American pet owners spend an estimated 103.6 billion dollars for their furry friends, in which 42.0 billion is spent on pet food & treats and another 674.6 million is spent on vitamins and supplements. Producers of food products are looking for ways to capture some of this market and maximize their production equipment while still ensuring the end product is a quality item that meets specific parameters.
One effective method to consider for processing heated pet food products or supplements is through the use of the Direct Steam Injection (DSI) System. Whether you are looking to expand into the market and create an entire new production line, maximize the production of an existing line, or want to ensure the quality of the finished product, the DSI system might be the answer to your production needs.
- Size and cost; unlike the myriad of indirect heat exchange systems or large batching kettles, a DSI system takes up very little space and is typically less costly. Consider first that an indirect system only utilizes the sensible heat (BTUs) from steam, instead of the benefit of using all the available heat (both latent and sensible BTUs) realized with DSI units. For the same duty the indirect units require more steam and more surface area to heat the same heat load as a DSI unit would. In other words, more surface area requires more cost to buy more stainless steel plates, tubes, tanks – that is all added cost.
Jones & Larner (1968) noted that the heat transfer coefficient of a DSI system was 600 times greater than that of an indirect system, in other words smaller is better for heating and more cost effective. Additionally, indirect steam heated units require condensate return lines, so again more added costs.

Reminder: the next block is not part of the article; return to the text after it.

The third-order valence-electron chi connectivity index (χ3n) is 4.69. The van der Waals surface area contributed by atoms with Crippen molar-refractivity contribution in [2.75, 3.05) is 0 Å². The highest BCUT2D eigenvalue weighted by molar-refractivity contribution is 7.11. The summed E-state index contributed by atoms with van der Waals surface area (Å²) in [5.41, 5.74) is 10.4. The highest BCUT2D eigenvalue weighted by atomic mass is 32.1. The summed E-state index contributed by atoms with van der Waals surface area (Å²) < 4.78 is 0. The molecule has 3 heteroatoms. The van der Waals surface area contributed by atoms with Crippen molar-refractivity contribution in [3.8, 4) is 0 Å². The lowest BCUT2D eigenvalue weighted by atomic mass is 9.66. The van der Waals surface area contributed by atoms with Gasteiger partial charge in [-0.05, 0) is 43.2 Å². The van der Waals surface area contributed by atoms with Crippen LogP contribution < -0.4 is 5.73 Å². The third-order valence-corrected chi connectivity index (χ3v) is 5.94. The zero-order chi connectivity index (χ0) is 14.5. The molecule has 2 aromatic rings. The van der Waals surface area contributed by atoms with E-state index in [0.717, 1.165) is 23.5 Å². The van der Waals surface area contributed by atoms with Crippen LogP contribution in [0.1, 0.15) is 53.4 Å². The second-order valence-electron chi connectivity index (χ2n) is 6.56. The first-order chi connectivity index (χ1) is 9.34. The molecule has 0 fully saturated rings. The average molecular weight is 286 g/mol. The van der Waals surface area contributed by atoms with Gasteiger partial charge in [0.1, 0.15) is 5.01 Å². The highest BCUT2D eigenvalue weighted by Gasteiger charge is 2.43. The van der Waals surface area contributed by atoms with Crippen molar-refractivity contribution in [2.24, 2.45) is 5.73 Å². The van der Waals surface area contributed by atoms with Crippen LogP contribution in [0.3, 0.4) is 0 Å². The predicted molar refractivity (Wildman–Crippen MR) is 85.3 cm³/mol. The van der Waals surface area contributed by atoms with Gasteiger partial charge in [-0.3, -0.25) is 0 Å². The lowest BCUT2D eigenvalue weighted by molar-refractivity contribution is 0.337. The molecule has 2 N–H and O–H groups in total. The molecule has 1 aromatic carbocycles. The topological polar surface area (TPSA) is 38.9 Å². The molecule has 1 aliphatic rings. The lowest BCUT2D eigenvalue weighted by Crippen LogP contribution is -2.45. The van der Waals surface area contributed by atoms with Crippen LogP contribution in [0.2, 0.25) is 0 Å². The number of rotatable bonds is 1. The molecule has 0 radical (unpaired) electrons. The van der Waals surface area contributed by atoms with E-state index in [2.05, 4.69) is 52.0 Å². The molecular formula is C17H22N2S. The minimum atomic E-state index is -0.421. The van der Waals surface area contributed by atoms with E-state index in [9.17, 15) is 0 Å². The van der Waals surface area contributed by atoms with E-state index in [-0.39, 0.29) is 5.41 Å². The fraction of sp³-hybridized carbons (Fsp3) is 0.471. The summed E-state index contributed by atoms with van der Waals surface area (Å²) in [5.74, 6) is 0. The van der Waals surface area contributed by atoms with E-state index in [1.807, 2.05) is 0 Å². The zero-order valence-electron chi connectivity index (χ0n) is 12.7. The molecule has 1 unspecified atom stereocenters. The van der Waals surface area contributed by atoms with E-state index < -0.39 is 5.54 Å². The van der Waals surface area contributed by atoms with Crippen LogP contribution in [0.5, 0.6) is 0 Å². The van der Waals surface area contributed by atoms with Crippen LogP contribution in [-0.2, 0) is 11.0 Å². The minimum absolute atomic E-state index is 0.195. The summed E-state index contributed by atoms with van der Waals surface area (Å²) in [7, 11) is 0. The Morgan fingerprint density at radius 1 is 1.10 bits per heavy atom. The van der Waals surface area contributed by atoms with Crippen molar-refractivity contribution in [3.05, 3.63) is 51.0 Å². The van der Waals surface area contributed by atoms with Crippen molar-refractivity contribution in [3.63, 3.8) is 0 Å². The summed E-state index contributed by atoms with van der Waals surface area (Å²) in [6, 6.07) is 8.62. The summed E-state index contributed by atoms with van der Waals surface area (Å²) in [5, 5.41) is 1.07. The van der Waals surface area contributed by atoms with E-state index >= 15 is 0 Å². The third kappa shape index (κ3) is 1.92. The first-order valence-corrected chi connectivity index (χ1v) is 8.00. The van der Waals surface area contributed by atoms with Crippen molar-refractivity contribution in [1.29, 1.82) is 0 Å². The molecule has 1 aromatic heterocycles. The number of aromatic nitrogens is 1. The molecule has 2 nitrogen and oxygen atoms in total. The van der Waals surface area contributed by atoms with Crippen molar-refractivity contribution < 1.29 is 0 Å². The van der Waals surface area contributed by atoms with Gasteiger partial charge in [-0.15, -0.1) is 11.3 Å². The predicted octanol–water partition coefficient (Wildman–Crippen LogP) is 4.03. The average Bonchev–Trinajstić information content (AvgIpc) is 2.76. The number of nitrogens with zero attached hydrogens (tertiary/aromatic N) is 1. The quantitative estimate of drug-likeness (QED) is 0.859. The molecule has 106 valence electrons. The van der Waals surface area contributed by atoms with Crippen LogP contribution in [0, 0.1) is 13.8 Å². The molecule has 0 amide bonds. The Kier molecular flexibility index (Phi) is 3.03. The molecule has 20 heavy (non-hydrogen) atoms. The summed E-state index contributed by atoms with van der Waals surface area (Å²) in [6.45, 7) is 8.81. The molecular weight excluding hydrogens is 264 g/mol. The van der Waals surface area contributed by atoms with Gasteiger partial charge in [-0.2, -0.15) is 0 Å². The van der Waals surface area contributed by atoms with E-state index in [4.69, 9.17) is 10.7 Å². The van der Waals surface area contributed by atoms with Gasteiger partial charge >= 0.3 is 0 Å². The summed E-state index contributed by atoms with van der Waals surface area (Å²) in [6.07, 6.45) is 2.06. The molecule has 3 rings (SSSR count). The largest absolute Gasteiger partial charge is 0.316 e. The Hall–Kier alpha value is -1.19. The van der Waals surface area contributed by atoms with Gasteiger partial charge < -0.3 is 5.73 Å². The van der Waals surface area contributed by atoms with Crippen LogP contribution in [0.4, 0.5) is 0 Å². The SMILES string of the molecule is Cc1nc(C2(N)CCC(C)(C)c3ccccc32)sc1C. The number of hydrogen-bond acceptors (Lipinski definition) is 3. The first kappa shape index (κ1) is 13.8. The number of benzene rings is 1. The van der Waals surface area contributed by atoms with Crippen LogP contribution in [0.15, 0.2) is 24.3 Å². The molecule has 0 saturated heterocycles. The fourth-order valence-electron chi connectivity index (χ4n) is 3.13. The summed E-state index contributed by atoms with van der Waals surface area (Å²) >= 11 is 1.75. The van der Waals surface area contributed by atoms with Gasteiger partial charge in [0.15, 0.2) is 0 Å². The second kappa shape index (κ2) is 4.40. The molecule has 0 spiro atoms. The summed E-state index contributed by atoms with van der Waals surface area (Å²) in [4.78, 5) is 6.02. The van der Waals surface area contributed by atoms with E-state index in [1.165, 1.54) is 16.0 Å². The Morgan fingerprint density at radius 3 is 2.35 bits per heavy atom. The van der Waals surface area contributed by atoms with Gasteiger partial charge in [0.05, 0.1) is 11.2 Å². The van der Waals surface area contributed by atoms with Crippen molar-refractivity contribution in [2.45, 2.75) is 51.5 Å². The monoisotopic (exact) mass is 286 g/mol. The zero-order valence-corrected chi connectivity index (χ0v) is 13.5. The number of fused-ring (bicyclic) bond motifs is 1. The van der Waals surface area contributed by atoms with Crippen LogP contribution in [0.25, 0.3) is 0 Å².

- Because the steam is directly injected into a liquid or slurry with a DSI unit, there is a faster rise in temperature through a smaller device that has less surface area. The result is less browning, and minimal heat degradation of proteins compared to the more widely known indirect heat exchanger methods.
- With DSI the pet food/supplement producer has the ability to process items at much higher temperatures while not worrying about product fouling. With indirect heating methods and their need for greater surface areas, there is a higher probability for product filming, burning on, and greater likelihood for denaturation of proteins. Using a DSI system with its smaller surface area generally eliminates or greatly reduces the level of denaturation.
- For products that require encapsulation or gelatin binders to hold all the supplements together, using a DSI system is an effective low-cost de-aerator. When gelatin is incorporated into slurries as a binder, the gelatin material becomes the world’s greatest air attractor. The slurry tends to take on a frothy almost marshmallow-like appearance, and unless the producer wants to slow down agitator speeds or use expensive de-gassing methods like a vacuum chamber to remove air bubbles, the DSI system may be the answer. After instantly heating the slurry to a temperature above 212°F (100°C), the slurry will pass across a back pressure valve which is used to keep the slurry under pressure. After the back pressure valve, the slurry will fall in pressure and all the excess steam (steam used to heat a product above 212°F) will flash off along with the air in a stripping method. What stays behind is a near bubble free liquid ready for depositing, casting, or further processing into the final form.
In conclusion, the DSI system can offer you space savings (they tend to be much smaller), cost savings (far less expensive compared to larger batch kettles or other indirect systems), less protein denaturation, more energy efficient, and an effective alternative to clarity issues typically experienced with gelatin related products.